The Pony Express route now took me along a well-traveled highway for the next five miles to the top of File Mile Pass. The incline is moderate, but it feels difficult as my full stomach tries to deal with my lunch. I recognize that I am running through the heart of what used to be Camp Floyd and wonder if people have excavated the area with metal detectors. To the north, three miles away, I look up Manning Canyon, climbing into the Oquirrh mountains. I think of a large town that once flourished up that canyon.
Gold was discovered at the head of Manning Canyon in 1870. A few men struck it rich in only a few months. Gold fever pulled at people to swarm up the canyon and the town of Lewiston (later renamed Mercur) was established. At its height, there were 5,000 people living up in the canyon. But as fast as the city grew into existence, it disappeared just as fast as the gold dried up, becoming a ghost town. As gold and mercury were discovered again, the town had a rebirth. In 1896 a fire nearly destroyed the entire town. Mercur was soon rebuilt and was again destroyed by fire in 1902. That boom lasted until 1913 when deposits failed. By 1925, Mercur was once again a ghost town. Today there is nothing left of the town that has been destroyed by modern strip mining. Newer processes made it profitable to go through the old tailings and recover even more metal. The town site is off limits as efforts are being made to “reclaim” the land and replant with natural vegetation.
As I run up the highway shoulder, cars and trucks speed by at a rate of 65+ m.p.h. Most are courteous and give me a wide berth, but some, especially the semis, cruise past me as if I wasn’t there. I consider the dangers during my run compared to the dangers that the Pony Express riders faced. The greatest dangers I face are being sideswiped by cars or running up against drunk kids shooting out in the desert. The Pony Express riders faced constant dangers from Indian attacks. Many lost their lives. I look to the south and see the Tintic mountain range.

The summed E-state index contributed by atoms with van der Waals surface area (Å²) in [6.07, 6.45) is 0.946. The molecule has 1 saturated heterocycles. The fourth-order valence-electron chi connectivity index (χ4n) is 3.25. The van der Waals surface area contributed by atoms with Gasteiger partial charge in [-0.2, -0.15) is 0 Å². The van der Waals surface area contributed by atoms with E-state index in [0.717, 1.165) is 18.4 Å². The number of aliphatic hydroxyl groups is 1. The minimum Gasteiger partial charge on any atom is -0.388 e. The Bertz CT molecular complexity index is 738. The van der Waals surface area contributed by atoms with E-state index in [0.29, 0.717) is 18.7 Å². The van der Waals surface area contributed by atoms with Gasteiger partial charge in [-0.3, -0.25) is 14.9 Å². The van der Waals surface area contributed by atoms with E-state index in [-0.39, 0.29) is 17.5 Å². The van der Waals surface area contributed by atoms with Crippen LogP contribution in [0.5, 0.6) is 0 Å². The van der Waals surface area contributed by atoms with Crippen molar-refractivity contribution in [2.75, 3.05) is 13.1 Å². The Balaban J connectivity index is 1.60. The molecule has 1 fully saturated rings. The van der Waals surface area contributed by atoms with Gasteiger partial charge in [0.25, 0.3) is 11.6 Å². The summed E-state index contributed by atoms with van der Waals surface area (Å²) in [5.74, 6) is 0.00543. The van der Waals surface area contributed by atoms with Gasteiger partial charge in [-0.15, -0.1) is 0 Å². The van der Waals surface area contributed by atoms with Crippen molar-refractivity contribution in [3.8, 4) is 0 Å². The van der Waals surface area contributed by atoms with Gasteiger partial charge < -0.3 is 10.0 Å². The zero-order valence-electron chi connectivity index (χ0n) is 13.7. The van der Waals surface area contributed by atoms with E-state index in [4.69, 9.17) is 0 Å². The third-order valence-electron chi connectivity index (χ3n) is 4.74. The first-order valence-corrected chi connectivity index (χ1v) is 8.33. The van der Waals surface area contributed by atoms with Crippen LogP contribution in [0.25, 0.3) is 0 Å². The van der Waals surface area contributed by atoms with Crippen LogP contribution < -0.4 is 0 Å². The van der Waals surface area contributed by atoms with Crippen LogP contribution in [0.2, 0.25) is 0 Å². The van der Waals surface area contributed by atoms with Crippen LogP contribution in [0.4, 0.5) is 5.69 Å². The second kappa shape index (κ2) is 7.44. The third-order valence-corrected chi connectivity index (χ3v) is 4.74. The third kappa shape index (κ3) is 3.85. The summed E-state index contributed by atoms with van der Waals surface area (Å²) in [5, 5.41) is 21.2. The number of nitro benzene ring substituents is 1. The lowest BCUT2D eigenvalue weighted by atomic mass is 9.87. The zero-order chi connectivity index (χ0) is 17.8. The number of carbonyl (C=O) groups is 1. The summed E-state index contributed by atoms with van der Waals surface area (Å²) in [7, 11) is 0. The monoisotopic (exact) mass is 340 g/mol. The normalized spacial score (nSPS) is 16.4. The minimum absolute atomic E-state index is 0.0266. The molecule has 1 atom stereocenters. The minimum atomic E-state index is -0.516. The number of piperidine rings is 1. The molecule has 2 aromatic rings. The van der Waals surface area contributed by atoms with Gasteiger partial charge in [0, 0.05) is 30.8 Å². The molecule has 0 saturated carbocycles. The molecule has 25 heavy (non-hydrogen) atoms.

Chief Tintic, a renegade Goshute Indian, roamed these hills with his tribe. In 1856 the “Tintic war” occurred in this valley. The Indians had been accused of stealing cattle from nearby herds. A posse of men from Provo with warrants set out to arrest Chief Tintic and his band. Tintic was camped near Fairfield. After dark, in Cedar Valley a battle occurred. One member of the posse was killed along with an Indian woman. Several other Indians were wounded. During the night, the Indians moved their camp over Five Mile Pass into Rush Valley. Those at the rock fort located at Fairfield could hear sounds of moaning and crying from the Indians. During the night, some Indians rode to Utah Lake and inflicted revenge by killing two men who were herding cattle (near my home in present-day Saratoga Springs.) When daybreak came, the posse from Provo rode over Five Mile Pass into Rush Valley and found the Indians entrenched on a hill among some protective rocks. Shots were fired and the Indians said they were hungry for a fight. The posse decided to retreat. When they returned later, the Indians were gone.
My run continues. At the four-hour mark I reach the Five Mile Pass Recreation area, BLM land that on weekends is covered with ATVs and dirt bikes.
A few famous people passed through this remote section during the 19th century. Mormon pioneer, Parley P. Pratt was perhaps the first non-Indian to go over this pass, in 1847. Brigham Young was here on an excursion in 1854. Others to ride this section included Horace Greeley, editor of the New York Tribune, Schuyler Colfax, Speaker of the House of Representatives in 1865, and Sir Richard Burton in 1860.
After Five Mile Pass, the trail leaves the highway and turns straight west, heading into Rush Valley, wide-open landscape left much as it was in 1860. I am pleased to be away from the highway and the noise of civilization. All becomes quiet as I run toward the setting sun. An ATV trail parallels the road. My spirits rise as I run on the soft dirt trail filled with drifted snow. I’m astonished to see thousands of jackrabbit tracks in the snow, in every direction. In 1860, Richard Egan, a pony express rider started a westward ride along my route from Camp Floyd (Fairfield) to my next station destination, East Rush Valley.